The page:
Once a week, neighborhood resident Happy Shel Weisman sits outdoors in a circle of about 50 people. They beat primitive rhythms on African drums. A few people dance in the circle, others sit meditatively, their eyes closed or transfixed on the scene before them.
It sounds primitive – and the participants will proudly tell you that it is. Most of them are white collar professionals – computer engineers, doctors, lawyers, teachers and nurses. They gather for their “drum circle” to lose themselves in the music they create, escaping the tensions of day-to-day urban living.
“When the rhythm takes over your soul, it doesn’t matter what you are or where you come from, you just get involved,” says Weisman, founder of this local “drum circle.”
The group meets for Wednesday night jam sessions in the outdoor patio of The Across the Street Bar on Yale. They have bi-monthly sessions at the Bath House Cultural Center’s outdoor amphitheater. Group members range in age from 19 to 53, with most members in the middle-age bracket, Weisman says.
Weisman was first drawn to the drum four years ago, while attending the first International Men’s Conference. The opening ceremony featured 800 men beating Native American drums.
“It stirred something up,” says Weisman, an employer benefits specialist. “It was connecting to the wild man within.”
A year later, he discovered African drums. After buying one and taking lessons, Weisman formed a Dallas drum circle to provide a forum for group drumming.
“It really connects us to our primal heartbeats,” Weisman says. “We all drum whether we know it or not.”
The group of drummers is predominantly men, but it recently attracted four women drummers who work at American Airlines, Weisman says. A number of other women often jump into the circle to dance.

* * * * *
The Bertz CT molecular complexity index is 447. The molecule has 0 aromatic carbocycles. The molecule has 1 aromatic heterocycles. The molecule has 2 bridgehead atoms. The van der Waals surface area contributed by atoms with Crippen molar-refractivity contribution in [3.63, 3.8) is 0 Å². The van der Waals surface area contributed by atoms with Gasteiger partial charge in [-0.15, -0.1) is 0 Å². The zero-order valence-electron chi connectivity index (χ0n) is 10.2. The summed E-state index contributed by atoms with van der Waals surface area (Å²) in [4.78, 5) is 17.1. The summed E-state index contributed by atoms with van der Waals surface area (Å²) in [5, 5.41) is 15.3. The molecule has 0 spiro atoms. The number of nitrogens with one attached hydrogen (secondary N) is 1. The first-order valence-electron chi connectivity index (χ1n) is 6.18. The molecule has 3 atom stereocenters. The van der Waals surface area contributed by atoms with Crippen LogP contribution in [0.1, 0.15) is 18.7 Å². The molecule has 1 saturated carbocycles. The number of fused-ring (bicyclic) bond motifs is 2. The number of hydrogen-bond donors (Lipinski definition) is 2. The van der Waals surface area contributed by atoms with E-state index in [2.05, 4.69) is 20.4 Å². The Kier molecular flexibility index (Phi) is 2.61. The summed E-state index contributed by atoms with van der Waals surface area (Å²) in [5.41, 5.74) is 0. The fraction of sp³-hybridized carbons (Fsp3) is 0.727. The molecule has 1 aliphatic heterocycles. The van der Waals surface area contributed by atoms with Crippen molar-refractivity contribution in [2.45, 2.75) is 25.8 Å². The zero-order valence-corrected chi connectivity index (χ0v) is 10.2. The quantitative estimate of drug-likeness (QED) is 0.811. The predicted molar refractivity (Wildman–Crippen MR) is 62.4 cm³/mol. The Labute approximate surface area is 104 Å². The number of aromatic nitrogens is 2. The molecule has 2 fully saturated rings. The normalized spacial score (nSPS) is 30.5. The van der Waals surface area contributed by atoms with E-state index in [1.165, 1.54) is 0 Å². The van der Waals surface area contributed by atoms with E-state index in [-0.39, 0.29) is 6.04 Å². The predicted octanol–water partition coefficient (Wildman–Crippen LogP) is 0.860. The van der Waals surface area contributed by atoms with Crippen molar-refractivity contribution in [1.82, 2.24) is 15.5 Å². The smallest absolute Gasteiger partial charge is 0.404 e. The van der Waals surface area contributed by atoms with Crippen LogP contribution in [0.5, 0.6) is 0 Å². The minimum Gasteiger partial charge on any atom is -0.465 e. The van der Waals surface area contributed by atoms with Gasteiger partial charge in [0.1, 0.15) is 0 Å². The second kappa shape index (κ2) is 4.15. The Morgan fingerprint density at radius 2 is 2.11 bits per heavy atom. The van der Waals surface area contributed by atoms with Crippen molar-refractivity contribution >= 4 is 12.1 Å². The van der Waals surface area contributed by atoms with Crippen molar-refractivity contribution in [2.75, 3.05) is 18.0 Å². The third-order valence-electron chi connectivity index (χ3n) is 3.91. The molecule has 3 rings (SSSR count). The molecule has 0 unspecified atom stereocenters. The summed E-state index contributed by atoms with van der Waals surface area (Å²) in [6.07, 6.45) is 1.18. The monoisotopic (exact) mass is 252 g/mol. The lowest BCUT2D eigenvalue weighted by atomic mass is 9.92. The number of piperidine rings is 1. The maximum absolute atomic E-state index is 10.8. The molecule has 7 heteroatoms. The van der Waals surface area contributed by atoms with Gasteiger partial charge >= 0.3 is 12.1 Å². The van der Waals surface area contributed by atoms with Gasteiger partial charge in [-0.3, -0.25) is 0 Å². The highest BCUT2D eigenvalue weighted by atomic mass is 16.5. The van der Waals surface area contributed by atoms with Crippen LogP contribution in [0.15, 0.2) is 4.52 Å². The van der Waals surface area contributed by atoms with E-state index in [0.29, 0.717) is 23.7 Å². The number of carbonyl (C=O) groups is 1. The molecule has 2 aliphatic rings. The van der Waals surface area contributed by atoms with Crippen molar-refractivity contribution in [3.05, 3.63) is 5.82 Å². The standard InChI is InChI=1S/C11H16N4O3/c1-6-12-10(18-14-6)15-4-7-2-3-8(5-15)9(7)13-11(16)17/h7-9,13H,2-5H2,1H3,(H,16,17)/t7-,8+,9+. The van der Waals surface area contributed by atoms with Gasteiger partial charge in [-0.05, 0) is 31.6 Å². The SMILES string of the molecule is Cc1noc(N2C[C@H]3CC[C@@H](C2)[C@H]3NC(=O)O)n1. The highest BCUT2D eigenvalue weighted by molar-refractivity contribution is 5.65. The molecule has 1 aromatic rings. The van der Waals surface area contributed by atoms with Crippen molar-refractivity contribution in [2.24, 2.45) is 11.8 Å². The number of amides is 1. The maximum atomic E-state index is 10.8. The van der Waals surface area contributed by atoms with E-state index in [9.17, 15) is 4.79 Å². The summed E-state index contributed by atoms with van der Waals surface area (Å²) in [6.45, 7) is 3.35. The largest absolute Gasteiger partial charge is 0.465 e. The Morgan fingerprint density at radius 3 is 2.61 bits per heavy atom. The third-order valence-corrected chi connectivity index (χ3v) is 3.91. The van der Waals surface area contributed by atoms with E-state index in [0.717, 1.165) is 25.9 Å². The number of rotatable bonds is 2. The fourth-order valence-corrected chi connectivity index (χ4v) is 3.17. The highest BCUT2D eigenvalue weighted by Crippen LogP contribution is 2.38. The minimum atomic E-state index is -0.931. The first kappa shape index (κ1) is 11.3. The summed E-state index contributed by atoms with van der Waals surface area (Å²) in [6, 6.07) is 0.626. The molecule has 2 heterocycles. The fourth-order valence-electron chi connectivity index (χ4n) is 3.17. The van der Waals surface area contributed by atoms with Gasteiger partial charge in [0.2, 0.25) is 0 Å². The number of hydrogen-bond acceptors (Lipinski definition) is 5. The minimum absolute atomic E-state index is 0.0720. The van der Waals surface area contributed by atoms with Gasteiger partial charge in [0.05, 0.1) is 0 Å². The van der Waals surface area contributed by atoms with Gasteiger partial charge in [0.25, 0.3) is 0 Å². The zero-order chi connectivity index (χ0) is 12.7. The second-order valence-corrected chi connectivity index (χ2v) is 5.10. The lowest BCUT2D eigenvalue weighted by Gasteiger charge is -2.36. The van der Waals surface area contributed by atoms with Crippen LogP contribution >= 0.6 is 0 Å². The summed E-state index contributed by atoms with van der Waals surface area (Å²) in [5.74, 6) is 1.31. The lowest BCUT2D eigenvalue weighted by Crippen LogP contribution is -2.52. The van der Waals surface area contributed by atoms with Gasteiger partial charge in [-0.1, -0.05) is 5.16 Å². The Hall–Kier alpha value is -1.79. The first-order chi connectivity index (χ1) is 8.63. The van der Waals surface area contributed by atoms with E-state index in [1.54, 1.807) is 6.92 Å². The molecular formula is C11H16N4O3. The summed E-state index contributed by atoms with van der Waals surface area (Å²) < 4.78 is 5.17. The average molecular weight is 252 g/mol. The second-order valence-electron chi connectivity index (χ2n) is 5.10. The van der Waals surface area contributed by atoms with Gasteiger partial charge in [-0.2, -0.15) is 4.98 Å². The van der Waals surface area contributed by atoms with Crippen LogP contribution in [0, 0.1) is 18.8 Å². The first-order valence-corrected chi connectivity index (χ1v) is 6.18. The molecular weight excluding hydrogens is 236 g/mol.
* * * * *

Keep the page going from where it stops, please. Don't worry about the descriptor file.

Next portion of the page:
“We’re looking for more women drummers and more male dancers to keep it balanced,” says Amy Martin, one of the group’s women drummers.
She says that Dallas has quite a few female drummers, and our neighborhood has a big block of drum enthusiasts.
“We find that the largest concentration of our drum community – drummers, dancers and spectators – come from the East Dallas and White Rock Lake area,” Martin says.
The group’s latest project is bringing drumming to inner city youth. Their program, “Drums, Not Guns,” is aimed at stemming violence among urban teens by offering a vehicle for channeling aggression.
“It will be a mentor program, similar to Big Brothers, where the kids can come and drum,” Weisman says. “These kids just want respect, and they get the respect when their peers say ‘you’re a good drummer.’”
For a schedule of “drum circle” events or for information about drums and lessons, call the Drum Hotline at 813-8484.
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